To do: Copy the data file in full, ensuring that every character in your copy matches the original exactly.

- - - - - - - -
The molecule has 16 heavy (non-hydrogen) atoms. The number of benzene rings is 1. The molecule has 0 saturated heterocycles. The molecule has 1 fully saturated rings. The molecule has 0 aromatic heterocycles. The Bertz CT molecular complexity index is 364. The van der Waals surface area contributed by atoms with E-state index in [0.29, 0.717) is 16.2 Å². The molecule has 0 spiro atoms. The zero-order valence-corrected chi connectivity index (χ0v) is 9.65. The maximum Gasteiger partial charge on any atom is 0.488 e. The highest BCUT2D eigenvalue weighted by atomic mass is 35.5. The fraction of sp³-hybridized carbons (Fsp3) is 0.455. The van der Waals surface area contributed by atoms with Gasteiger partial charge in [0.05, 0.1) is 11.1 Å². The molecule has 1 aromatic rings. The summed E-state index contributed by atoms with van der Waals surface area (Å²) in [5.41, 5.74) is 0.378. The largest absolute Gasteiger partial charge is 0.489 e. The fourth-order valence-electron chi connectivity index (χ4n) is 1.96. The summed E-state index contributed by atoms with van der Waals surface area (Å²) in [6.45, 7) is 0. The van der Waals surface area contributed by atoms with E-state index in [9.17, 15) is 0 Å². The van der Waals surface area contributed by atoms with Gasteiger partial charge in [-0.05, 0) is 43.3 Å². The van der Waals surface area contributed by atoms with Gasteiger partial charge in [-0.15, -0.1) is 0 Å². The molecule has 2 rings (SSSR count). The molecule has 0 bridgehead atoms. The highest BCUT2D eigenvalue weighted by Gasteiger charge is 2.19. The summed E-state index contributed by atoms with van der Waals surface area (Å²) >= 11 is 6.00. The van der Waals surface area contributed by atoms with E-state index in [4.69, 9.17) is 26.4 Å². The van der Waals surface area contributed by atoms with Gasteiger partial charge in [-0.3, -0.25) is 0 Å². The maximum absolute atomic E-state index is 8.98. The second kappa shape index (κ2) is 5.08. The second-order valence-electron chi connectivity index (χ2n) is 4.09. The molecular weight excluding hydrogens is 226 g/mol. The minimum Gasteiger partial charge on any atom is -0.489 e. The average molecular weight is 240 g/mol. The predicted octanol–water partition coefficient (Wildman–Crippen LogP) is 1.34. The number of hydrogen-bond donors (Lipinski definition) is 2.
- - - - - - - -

The molecule has 16 heavy (non-hydrogen) atoms. The number of benzene rings is 1. The molecule has 0 saturated heterocycles. The molecule has 1 fully saturated rings. The molecule has 0 aromatic heterocycles. The Bertz CT molecular complexity index is 364. The van der Waals surface area contributed by atoms with E-state index in [0.29, 0.717) is 16.2 Å². The molecule has 0 spiro atoms. The zero-order valence-corrected chi connectivity index (χ0v) is 9.65. The maximum Gasteiger partial charge on any atom is 0.488 e. The highest BCUT2D eigenvalue weighted by atomic mass is 35.5. The fraction of sp³-hybridized carbons (Fsp3) is 0.455. The van der Waals surface area contributed by atoms with Gasteiger partial charge in [0.05, 0.1) is 11.1 Å². The molecule has 1 aromatic rings. The summed E-state index contributed by atoms with van der Waals surface area (Å²) in [5.41, 5.74) is 0.378. The largest absolute Gasteiger partial charge is 0.489 e. The fourth-order valence-electron chi connectivity index (χ4n) is 1.96. The summed E-state index contributed by atoms with van der Waals surface area (Å²) in [6.45, 7) is 0. The van der Waals surface area contributed by atoms with E-state index in [9.17, 15) is 0 Å². The van der Waals surface area contributed by atoms with Gasteiger partial charge in [-0.05, 0) is 43.3 Å². The van der Waals surface area contributed by atoms with Gasteiger partial charge in [-0.15, -0.1) is 0 Å². The molecule has 2 rings (SSSR count). The molecule has 0 bridgehead atoms. The highest BCUT2D eigenvalue weighted by Gasteiger charge is 2.19. The summed E-state index contributed by atoms with van der Waals surface area (Å²) >= 11 is 6.00. The van der Waals surface area contributed by atoms with E-state index in [4.69, 9.17) is 26.4 Å². The van der Waals surface area contributed by atoms with Gasteiger partial charge in [-0.3, -0.25) is 0 Å². The maximum absolute atomic E-state index is 8.98. The second kappa shape index (κ2) is 5.08. The second-order valence-electron chi connectivity index (χ2n) is 4.09. The molecular weight excluding hydrogens is 226 g/mol. The minimum Gasteiger partial charge on any atom is -0.489 e. The average molecular weight is 240 g/mol. The predicted octanol–water partition coefficient (Wildman–Crippen LogP) is 1.34. The number of hydrogen-bond donors (Lipinski definition) is 2.